Allan Kardec

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5. The same Council, moreover, laid down the following strange proposition: “Our soul,” says the ecclesiastical authority referred to, “equally spiritual (i.e., of a nature equally spiritual as the nature of the angels), is associated with the body in such a manner as to form with it only one and the same person, and such is essentially its destination.” If the soul’s essential destiny is to be united to the body, this union constitutes its normal state, its aim, its end, since such is its “destination.” But the soul is immortal and the body is mortal; its union with the body takes place according to the Church, but once, and even if it were prolonged for a century, what is such a span of time in comparison with eternity? For a great number of human beings, the union of the soul and body is only of a few hours; of what use can so ephemeral a union be to the soul? If, in comparison with eternity, the longest duration of the union of soul and body is a mere nothing, can it be correct to say that its essential destination is to be united with the body? The truth is that the union of the soul and body is but an incident, a speck, in the life of the soul, and not its “essential” state.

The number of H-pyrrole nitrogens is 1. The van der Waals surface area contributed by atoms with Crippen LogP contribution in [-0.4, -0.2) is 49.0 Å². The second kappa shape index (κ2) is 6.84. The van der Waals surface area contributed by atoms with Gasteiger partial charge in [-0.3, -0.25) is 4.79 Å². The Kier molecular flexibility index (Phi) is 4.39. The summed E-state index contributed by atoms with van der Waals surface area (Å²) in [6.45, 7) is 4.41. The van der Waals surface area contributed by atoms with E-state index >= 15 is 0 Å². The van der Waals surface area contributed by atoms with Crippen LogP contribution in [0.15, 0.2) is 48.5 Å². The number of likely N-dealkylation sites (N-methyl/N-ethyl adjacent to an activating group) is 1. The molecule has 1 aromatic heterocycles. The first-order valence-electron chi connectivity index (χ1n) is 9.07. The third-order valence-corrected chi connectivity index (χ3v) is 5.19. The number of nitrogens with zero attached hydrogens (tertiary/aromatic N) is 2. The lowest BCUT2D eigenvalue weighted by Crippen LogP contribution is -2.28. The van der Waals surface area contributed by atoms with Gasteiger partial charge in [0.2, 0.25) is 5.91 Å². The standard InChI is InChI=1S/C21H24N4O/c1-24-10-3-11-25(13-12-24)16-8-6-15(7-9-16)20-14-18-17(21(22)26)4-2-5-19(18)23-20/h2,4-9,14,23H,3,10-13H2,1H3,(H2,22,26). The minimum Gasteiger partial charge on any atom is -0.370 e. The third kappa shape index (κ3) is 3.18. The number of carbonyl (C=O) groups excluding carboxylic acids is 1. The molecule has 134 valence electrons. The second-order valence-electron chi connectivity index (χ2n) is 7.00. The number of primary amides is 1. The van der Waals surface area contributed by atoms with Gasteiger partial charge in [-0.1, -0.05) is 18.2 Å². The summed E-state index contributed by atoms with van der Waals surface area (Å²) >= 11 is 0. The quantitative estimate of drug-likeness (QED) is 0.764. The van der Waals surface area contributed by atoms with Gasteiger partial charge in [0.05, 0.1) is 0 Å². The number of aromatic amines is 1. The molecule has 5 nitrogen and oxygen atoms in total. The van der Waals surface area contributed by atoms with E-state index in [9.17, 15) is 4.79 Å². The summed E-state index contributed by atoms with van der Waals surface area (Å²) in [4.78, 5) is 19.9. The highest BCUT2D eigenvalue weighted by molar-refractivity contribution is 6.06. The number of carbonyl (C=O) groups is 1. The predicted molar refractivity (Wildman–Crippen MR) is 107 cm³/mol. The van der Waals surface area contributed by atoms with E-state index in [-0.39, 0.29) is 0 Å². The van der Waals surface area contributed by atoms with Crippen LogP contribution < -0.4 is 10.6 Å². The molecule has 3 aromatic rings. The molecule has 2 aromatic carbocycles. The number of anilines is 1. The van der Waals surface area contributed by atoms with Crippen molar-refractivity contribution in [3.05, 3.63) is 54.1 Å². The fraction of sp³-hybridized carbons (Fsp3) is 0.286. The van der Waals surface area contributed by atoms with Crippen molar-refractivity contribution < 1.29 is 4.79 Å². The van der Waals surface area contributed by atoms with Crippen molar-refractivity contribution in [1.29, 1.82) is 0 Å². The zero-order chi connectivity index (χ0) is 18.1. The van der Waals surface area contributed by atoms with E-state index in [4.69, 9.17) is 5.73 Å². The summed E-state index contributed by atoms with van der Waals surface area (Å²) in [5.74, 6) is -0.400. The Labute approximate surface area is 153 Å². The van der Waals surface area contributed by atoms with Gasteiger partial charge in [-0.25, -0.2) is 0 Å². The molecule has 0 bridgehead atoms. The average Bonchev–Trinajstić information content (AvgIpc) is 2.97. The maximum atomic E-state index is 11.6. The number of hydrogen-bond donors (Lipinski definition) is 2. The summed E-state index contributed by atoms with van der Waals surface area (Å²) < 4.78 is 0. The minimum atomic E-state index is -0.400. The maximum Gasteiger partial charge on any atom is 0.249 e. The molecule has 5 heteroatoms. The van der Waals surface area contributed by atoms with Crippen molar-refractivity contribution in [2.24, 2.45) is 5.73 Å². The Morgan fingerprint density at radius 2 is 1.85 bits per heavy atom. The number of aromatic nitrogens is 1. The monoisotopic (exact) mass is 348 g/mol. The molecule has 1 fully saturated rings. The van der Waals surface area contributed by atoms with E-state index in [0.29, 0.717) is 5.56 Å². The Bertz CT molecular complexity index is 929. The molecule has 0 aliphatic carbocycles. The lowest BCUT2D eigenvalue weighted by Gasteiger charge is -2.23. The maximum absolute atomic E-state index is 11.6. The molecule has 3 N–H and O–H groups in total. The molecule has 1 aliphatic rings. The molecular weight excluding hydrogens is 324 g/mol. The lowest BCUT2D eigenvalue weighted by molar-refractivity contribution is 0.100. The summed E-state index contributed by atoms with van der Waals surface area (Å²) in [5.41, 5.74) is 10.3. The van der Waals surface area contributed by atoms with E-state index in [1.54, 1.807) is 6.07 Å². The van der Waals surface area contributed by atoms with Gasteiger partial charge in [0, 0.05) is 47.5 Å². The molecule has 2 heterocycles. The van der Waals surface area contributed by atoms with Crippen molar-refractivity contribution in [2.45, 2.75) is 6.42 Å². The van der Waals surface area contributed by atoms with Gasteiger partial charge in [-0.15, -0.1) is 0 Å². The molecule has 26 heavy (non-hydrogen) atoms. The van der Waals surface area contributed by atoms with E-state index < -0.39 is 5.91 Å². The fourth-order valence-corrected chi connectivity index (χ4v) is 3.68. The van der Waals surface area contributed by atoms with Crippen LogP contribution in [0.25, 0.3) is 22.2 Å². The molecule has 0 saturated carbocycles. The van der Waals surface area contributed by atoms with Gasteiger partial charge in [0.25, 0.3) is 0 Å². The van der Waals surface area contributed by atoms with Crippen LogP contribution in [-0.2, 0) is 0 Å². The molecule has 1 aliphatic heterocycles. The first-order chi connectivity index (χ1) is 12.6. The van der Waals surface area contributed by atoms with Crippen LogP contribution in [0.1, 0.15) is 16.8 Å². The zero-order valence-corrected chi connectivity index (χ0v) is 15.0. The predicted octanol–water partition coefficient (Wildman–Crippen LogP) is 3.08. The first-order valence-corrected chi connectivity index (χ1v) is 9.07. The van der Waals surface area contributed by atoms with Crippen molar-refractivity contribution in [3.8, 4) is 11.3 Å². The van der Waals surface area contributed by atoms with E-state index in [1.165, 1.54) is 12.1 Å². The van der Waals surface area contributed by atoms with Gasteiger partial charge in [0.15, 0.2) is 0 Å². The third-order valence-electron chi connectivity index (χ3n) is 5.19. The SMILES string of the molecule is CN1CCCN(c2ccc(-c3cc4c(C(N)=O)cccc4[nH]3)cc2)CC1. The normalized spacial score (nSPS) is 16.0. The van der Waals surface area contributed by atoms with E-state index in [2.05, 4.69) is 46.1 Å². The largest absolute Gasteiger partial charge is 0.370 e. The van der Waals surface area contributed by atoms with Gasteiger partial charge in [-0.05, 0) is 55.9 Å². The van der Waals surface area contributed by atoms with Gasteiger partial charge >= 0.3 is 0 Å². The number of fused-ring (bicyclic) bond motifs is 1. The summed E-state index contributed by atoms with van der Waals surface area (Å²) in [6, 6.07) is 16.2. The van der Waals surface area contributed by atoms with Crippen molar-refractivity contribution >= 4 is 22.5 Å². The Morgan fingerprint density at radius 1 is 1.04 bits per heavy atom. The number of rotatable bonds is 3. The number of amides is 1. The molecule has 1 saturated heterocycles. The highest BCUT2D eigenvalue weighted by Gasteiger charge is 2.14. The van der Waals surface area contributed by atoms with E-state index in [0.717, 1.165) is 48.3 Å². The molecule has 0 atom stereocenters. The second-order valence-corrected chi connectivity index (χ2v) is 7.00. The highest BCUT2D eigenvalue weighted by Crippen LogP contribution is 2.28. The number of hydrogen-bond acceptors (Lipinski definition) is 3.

If it were the essential destination of the soul to be united to a material body; – if, in virtue of its nature and in accordance with the aim of Providence in its creation, this union is necessary to the manifestation of its faculties – it follows that, without the body, the human soul is an incomplete being; consequently, in order for the soul to remain what it is destined to be, it must necessarily, on quitting its material body, take another body of the same nature, which leads us inevitably to the doctrine of the plurality of existences, in other words, to the doctrine of the reincarnation of the soul, forever, in a succession of material bodies. It is really strange that a Council which is considered to be one of the lights of the Church should have so completely mixed up the spiritual being with the material being that the one cannot be conceived of as existing without the other, since the “essential” condition of their creation is to be united.

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